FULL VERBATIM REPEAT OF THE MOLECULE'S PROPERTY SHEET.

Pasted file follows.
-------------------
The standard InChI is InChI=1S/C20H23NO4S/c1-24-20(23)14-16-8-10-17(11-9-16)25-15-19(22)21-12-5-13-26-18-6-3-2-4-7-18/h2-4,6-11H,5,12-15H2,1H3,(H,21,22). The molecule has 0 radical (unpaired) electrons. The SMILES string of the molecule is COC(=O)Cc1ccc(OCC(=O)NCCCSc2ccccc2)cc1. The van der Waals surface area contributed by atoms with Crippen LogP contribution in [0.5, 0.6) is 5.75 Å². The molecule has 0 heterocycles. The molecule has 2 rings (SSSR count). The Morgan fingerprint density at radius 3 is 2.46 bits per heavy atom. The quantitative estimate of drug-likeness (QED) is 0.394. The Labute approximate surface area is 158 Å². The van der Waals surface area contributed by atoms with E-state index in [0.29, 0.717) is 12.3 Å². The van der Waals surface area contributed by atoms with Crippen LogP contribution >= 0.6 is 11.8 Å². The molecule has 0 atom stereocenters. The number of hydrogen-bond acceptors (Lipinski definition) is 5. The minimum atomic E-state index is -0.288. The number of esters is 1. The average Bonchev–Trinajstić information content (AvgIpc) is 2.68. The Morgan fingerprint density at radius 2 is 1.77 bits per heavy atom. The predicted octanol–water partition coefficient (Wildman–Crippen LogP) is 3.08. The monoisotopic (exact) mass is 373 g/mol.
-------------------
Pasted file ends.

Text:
The standard InChI is InChI=1S/C20H23NO4S/c1-24-20(23)14-16-8-10-17(11-9-16)25-15-19(22)21-12-5-13-26-18-6-3-2-4-7-18/h2-4,6-11H,5,12-15H2,1H3,(H,21,22). The molecule has 0 radical (unpaired) electrons. The SMILES string of the molecule is COC(=O)Cc1ccc(OCC(=O)NCCCSc2ccccc2)cc1. The van der Waals surface area contributed by atoms with Crippen LogP contribution in [0.5, 0.6) is 5.75 Å². The molecule has 0 heterocycles. The molecule has 2 rings (SSSR count). The Morgan fingerprint density at radius 3 is 2.46 bits per heavy atom. The quantitative estimate of drug-likeness (QED) is 0.394. The Labute approximate surface area is 158 Å². The van der Waals surface area contributed by atoms with E-state index in [0.29, 0.717) is 12.3 Å². The van der Waals surface area contributed by atoms with Crippen LogP contribution >= 0.6 is 11.8 Å². The molecule has 0 atom stereocenters. The number of hydrogen-bond acceptors (Lipinski definition) is 5. The minimum atomic E-state index is -0.288. The number of esters is 1. The average Bonchev–Trinajstić information content (AvgIpc) is 2.68. The Morgan fingerprint density at radius 2 is 1.77 bits per heavy atom. The predicted octanol–water partition coefficient (Wildman–Crippen LogP) is 3.08. The monoisotopic (exact) mass is 373 g/mol.